Women with metastatic breast cancer are living longer.
Metastatic breast cancer is progressive and incurable, but the analysis in Cancer Epidemiology, Biomarkers and Prevention found that more than 17 percent of women under age 64 whose metastatic breast cancer was diagnosed between 2000 and 2004 survived for 10 years or longer.
From 1992 to 1994, the five-year survival rate for women under age 49 with newly diagnosed metastatic breast cancer was 18 percent. From 2005 to 2012, five-year survival had doubled to 36 percent.
Clearly, improvements in treatment are part of the explanation. But better imaging techniques have also resulted in earlier detection of metastatic disease and may help explain the increase in years of survival.
In fact, although women are surviving longer, the incidence of metastatic breast cancer has been increasing, especially in young women.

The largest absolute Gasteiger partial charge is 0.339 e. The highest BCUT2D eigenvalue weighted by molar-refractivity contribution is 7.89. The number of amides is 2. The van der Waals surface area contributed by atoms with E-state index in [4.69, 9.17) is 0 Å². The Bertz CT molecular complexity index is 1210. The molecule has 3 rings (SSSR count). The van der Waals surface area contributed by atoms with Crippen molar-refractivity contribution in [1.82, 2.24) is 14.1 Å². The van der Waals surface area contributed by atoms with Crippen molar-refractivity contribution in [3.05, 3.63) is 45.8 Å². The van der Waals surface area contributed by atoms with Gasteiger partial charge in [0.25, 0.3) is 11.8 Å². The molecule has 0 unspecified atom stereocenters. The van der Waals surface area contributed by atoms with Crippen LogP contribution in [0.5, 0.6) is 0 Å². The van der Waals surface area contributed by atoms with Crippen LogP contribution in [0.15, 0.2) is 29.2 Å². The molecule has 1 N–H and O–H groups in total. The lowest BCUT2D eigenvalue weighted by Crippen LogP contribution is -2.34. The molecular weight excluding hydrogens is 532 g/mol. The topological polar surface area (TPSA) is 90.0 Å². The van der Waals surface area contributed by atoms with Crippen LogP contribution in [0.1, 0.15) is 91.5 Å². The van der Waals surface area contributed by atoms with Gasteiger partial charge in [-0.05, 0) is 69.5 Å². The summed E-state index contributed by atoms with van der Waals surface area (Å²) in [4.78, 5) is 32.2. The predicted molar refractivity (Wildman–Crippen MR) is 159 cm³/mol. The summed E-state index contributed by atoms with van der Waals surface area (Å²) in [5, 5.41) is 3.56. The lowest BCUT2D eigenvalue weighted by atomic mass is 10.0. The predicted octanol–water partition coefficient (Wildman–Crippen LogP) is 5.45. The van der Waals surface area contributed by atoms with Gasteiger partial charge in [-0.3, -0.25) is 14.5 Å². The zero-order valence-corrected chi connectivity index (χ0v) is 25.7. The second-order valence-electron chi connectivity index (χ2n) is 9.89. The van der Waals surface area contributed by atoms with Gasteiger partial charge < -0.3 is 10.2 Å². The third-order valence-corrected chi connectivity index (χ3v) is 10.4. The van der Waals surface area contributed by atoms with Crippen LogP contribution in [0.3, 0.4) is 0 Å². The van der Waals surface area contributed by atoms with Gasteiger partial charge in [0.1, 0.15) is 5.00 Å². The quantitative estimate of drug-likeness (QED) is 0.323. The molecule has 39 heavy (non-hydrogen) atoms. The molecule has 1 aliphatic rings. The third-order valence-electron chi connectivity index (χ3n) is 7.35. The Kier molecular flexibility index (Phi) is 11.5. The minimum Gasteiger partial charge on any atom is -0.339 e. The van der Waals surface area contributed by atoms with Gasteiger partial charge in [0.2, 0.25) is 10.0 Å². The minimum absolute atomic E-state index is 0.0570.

“It’s difficult to know the contribution of early imaging on one hand and better treatment on the other,” said the lead author, Angela B. Mariotto, a statistician with the National Cancer Institute.
“More recent use of imaging may contribute to some of these improvements, because women are diagnosed earlier.”
But treatment has improved, too. Dr. Mariotto noted in particular the introduction of trastuzumab (Herceptin) in 1998 for the treatment of certain tumors, which has significantly improved long-term survival.
“We know a lot about the incidence of metastatic breast cancer and a lot about death from the disease,” Dr. Mariotto said. “But we don’t know much about what happens in between. This data fills some of the gaps.”
Dr. Mariotto is optimistic about breast cancer treatment and survival. “Even though it’s difficult to treat and impossible to cure,” she said, “still it’s becoming more a chronic condition.”